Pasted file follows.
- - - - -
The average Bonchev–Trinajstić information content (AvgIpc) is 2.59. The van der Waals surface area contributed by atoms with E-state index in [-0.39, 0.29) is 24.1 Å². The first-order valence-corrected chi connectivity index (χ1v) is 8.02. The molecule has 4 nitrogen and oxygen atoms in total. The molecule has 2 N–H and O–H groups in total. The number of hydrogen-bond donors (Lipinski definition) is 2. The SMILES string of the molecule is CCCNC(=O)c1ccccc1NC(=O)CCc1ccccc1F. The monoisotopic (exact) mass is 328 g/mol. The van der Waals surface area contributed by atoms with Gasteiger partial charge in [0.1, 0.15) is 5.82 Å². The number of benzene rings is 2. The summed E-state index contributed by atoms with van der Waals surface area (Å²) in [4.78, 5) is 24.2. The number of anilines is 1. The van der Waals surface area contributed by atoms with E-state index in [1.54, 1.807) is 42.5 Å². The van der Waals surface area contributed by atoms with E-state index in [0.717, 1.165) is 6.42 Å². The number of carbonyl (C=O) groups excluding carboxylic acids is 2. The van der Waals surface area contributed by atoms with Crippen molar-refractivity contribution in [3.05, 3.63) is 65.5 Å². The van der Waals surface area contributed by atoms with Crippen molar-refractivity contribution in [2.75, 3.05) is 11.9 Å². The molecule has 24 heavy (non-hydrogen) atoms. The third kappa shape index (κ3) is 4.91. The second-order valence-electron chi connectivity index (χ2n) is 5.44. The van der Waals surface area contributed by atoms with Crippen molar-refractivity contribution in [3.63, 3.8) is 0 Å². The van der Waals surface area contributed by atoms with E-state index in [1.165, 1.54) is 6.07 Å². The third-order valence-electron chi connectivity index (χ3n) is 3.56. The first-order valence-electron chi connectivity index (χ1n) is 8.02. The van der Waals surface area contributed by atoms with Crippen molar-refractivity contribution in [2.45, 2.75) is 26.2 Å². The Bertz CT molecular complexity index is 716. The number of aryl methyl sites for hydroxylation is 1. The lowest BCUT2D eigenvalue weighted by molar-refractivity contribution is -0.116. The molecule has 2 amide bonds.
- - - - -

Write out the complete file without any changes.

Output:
The average Bonchev–Trinajstić information content (AvgIpc) is 2.59. The van der Waals surface area contributed by atoms with E-state index in [-0.39, 0.29) is 24.1 Å². The first-order valence-corrected chi connectivity index (χ1v) is 8.02. The molecule has 4 nitrogen and oxygen atoms in total. The molecule has 2 N–H and O–H groups in total. The number of hydrogen-bond donors (Lipinski definition) is 2. The SMILES string of the molecule is CCCNC(=O)c1ccccc1NC(=O)CCc1ccccc1F. The monoisotopic (exact) mass is 328 g/mol. The van der Waals surface area contributed by atoms with Gasteiger partial charge in [0.1, 0.15) is 5.82 Å². The number of benzene rings is 2. The summed E-state index contributed by atoms with van der Waals surface area (Å²) in [4.78, 5) is 24.2. The number of anilines is 1. The van der Waals surface area contributed by atoms with E-state index in [1.54, 1.807) is 42.5 Å². The van der Waals surface area contributed by atoms with E-state index in [0.717, 1.165) is 6.42 Å². The number of carbonyl (C=O) groups excluding carboxylic acids is 2. The van der Waals surface area contributed by atoms with Crippen molar-refractivity contribution in [3.05, 3.63) is 65.5 Å². The van der Waals surface area contributed by atoms with Crippen molar-refractivity contribution in [2.75, 3.05) is 11.9 Å². The molecule has 24 heavy (non-hydrogen) atoms. The third kappa shape index (κ3) is 4.91. The second-order valence-electron chi connectivity index (χ2n) is 5.44. The van der Waals surface area contributed by atoms with Crippen molar-refractivity contribution in [3.63, 3.8) is 0 Å². The van der Waals surface area contributed by atoms with E-state index in [1.165, 1.54) is 6.07 Å². The third-order valence-electron chi connectivity index (χ3n) is 3.56. The first-order valence-electron chi connectivity index (χ1n) is 8.02. The van der Waals surface area contributed by atoms with Crippen molar-refractivity contribution in [2.45, 2.75) is 26.2 Å². The Bertz CT molecular complexity index is 716. The number of aryl methyl sites for hydroxylation is 1. The lowest BCUT2D eigenvalue weighted by molar-refractivity contribution is -0.116. The molecule has 2 amide bonds.